Encyclopedia > Abukir

  Article Content

Abukir

Abukir (sometimes spelled Aboukir) was a village on the Mediterranean coast of Egypt, 23 kilometers (14½ miles) northeast of Alexandria by rail, containing a castle used as a state prison by Mehemet Ali[?].

Near the village are many remains of ancient buildings, Egyptian, Greek and Roman. About three kilometers (two miles) southeast of the village are ruins supposed to mark the site of Canopus. A little farther east the Canopic branch of the Nile (now dry) entered the Mediterranean.

Stretching eastward as far as the Rosetta mouth of the Nile is the spacious Bay of Abukir[?], where on August 1, 1798, Horatio Nelson fought the Battle of the Nile, often referred to as the Battle of Abukir Bay. The latter title is applied more properly to an engagement between the French expeditionary army and the Turks fought on July 25, 1799. Near Abukir, on March 8, 1801, the British army commanded by Sir R. Abercromby landed from its transports in the face of a strenuous opposition from a French force entrenched on the beach.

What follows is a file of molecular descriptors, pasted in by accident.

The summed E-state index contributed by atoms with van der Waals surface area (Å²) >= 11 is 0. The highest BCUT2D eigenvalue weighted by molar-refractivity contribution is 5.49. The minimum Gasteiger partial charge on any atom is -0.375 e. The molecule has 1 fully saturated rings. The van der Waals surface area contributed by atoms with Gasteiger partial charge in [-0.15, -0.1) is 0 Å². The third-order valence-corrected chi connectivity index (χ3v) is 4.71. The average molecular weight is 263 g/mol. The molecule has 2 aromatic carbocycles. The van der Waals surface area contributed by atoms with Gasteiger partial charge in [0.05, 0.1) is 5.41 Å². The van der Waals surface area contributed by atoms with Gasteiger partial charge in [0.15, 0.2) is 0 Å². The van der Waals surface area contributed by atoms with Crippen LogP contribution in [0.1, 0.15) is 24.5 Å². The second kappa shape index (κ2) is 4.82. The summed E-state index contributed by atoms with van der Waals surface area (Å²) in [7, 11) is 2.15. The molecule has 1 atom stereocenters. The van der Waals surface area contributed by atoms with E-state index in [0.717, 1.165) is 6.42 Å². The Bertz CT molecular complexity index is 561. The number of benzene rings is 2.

Initial text from an old encyclopedia. Please update as needed.



All Wikipedia text is available under the terms of the GNU Free Documentation License

 
  Search Encyclopedia

Search over one million articles, find something about almost anything!
 
 
  
  Featured Article
Politics of Bermuda

... Bermuda's "inevitable independence." It was ironic, therefore, that independence was absent from the PLP's 1998 general election platform, when the PLP first triumphed ...